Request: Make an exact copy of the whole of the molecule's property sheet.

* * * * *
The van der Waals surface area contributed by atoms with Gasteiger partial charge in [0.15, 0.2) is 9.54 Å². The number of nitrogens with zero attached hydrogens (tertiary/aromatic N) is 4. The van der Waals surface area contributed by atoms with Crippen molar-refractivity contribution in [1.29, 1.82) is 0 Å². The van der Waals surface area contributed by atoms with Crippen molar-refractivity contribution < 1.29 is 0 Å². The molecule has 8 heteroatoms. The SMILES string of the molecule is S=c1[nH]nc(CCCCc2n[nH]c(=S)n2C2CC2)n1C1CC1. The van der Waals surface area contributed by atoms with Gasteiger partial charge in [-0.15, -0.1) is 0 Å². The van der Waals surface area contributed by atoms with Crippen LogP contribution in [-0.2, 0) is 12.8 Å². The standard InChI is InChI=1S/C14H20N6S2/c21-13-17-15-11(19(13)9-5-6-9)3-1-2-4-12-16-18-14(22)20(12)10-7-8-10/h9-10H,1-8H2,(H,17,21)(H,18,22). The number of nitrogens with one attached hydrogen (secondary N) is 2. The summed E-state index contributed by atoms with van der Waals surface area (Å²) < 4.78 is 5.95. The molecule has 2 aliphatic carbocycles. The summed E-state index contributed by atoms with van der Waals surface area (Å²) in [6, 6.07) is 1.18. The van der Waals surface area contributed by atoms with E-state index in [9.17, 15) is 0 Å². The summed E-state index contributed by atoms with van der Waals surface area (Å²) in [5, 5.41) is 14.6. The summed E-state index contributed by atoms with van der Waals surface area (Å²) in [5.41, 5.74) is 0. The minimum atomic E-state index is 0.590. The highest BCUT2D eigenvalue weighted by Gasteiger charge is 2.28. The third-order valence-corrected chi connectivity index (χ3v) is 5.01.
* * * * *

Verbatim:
The van der Waals surface area contributed by atoms with Gasteiger partial charge in [0.15, 0.2) is 9.54 Å². The number of nitrogens with zero attached hydrogens (tertiary/aromatic N) is 4. The van der Waals surface area contributed by atoms with Crippen molar-refractivity contribution in [1.29, 1.82) is 0 Å². The van der Waals surface area contributed by atoms with Crippen molar-refractivity contribution < 1.29 is 0 Å². The molecule has 8 heteroatoms. The SMILES string of the molecule is S=c1[nH]nc(CCCCc2n[nH]c(=S)n2C2CC2)n1C1CC1. The van der Waals surface area contributed by atoms with Gasteiger partial charge in [-0.15, -0.1) is 0 Å². The van der Waals surface area contributed by atoms with Crippen LogP contribution in [-0.2, 0) is 12.8 Å². The standard InChI is InChI=1S/C14H20N6S2/c21-13-17-15-11(19(13)9-5-6-9)3-1-2-4-12-16-18-14(22)20(12)10-7-8-10/h9-10H,1-8H2,(H,17,21)(H,18,22). The number of nitrogens with one attached hydrogen (secondary N) is 2. The summed E-state index contributed by atoms with van der Waals surface area (Å²) < 4.78 is 5.95. The molecule has 2 aliphatic carbocycles. The summed E-state index contributed by atoms with van der Waals surface area (Å²) in [6, 6.07) is 1.18. The van der Waals surface area contributed by atoms with E-state index in [9.17, 15) is 0 Å². The summed E-state index contributed by atoms with van der Waals surface area (Å²) in [5, 5.41) is 14.6. The summed E-state index contributed by atoms with van der Waals surface area (Å²) in [5.41, 5.74) is 0. The minimum atomic E-state index is 0.590. The highest BCUT2D eigenvalue weighted by Gasteiger charge is 2.28. The third-order valence-corrected chi connectivity index (χ3v) is 5.01.